The lawsuit that the United States has brought against Deutsche Bank, which accuses the German bank and its MortgageIT unit of misleading the US government over the quality of housing loans which received state guarantees, will dent the bank's reputation but is unlikely to deal it a significant blow, analysts told CNBC.
The US is suing Germany´s biggest lender for "reckless" business practices on the US housing market and the US Attorney is now seeking compensation for the losses incurred by souring home loans which were insured by the state.
By February, the US government had already paid out $386 million in insurance claims based on loans by MortgageIT.
But that amount could grow by $888 million as loans worth that much have already defaulted but claims have not yet been paid, according to the US government.
“I believe that the claim will be settled with a much smaller amount, something between $100 and $200 million”, said Dirk Becker of Kepler Equities who has a "Buy" rating on the stock.
Konrad Becker of Merck Finck an Co said: “For now it is only an accusation and not a sentence. I think the market has panicked yesterday. That is why we are seeing a rebound today”.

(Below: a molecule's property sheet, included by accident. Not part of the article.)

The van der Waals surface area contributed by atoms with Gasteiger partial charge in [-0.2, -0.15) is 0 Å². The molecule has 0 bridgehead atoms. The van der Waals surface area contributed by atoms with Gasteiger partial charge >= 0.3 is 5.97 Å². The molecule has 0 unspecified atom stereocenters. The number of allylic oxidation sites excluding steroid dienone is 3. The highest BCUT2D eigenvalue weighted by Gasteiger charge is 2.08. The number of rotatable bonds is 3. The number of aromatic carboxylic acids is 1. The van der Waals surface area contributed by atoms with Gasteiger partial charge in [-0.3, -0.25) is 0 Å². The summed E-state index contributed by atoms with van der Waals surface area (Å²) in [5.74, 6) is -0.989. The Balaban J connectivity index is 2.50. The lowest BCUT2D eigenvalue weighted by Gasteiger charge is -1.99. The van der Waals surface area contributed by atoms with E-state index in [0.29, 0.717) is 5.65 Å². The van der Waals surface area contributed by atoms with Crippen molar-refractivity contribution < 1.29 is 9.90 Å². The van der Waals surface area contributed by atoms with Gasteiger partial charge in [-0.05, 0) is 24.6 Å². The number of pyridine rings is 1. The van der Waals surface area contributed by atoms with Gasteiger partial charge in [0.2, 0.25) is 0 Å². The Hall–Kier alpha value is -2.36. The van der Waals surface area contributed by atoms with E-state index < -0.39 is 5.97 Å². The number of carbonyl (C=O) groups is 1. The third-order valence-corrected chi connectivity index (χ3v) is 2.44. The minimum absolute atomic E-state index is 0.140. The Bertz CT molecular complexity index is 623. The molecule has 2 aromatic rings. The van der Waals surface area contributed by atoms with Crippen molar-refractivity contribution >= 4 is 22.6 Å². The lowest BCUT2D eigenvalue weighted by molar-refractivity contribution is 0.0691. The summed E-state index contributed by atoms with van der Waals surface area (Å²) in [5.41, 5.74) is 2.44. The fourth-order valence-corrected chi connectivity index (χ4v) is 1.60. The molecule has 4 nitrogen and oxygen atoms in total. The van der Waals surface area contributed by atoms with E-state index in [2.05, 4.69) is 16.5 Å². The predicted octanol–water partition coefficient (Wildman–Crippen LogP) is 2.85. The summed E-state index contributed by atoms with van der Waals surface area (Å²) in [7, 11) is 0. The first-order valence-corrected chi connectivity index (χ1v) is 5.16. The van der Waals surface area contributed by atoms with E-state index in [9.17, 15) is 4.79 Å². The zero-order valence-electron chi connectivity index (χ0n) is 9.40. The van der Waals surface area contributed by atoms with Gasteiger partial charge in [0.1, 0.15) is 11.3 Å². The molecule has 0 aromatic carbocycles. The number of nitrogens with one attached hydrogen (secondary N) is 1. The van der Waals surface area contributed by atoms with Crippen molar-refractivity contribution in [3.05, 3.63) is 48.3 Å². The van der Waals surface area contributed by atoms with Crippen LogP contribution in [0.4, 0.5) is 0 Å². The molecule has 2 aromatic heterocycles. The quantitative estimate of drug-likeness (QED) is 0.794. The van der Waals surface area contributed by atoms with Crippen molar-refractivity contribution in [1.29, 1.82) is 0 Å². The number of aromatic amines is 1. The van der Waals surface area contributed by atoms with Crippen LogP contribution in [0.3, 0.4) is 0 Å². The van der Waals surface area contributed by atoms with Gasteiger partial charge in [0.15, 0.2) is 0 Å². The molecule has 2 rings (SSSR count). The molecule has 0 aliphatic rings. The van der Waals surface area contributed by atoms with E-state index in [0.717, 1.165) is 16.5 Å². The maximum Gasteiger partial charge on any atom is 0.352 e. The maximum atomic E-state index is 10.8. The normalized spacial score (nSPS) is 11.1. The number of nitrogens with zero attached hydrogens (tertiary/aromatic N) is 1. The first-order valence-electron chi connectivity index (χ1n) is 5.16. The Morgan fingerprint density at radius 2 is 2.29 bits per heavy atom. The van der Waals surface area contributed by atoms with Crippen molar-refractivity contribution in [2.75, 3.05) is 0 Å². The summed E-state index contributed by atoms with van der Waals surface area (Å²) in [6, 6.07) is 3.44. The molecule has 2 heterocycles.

"Historically", he added, "these kind of trials are always settled far below the initial amount requested by the attorney."
The lawsuit adds to ongoing problems Deutsche Bank faces. In April a subcommittee of the US Senate wrote in a report that it found a "a variety of troubling and sometimes abusive practices” by banks, such as GoldmanSachs and Deutsche.
Roland Weichert, a spokesperson for Deutsche Bank told CNBC: “We believe that the claims against MortgageIT and Deutsche Bank are unreasonable and unfair and we intend to defend the action vigorously.”
The matter has been referred to the SEC has launched an investigation.
In March Deutsche Bank ran into trouble when Germany´s top civil court said that it was in breach of its duties when it sold a complex interest rate security to a corporate client.
Deutsche has been ordered to pay a 541.000 euro fine.
The ruling could set a precedent for similar claims against the bank as Deutsche sold the product to a host municipalities and companies.
The cases look set to damage the bank's reputation more than anything.
“In any case, a bad relationship with governments is nothing which is good for a bank”, Konrad Becker said.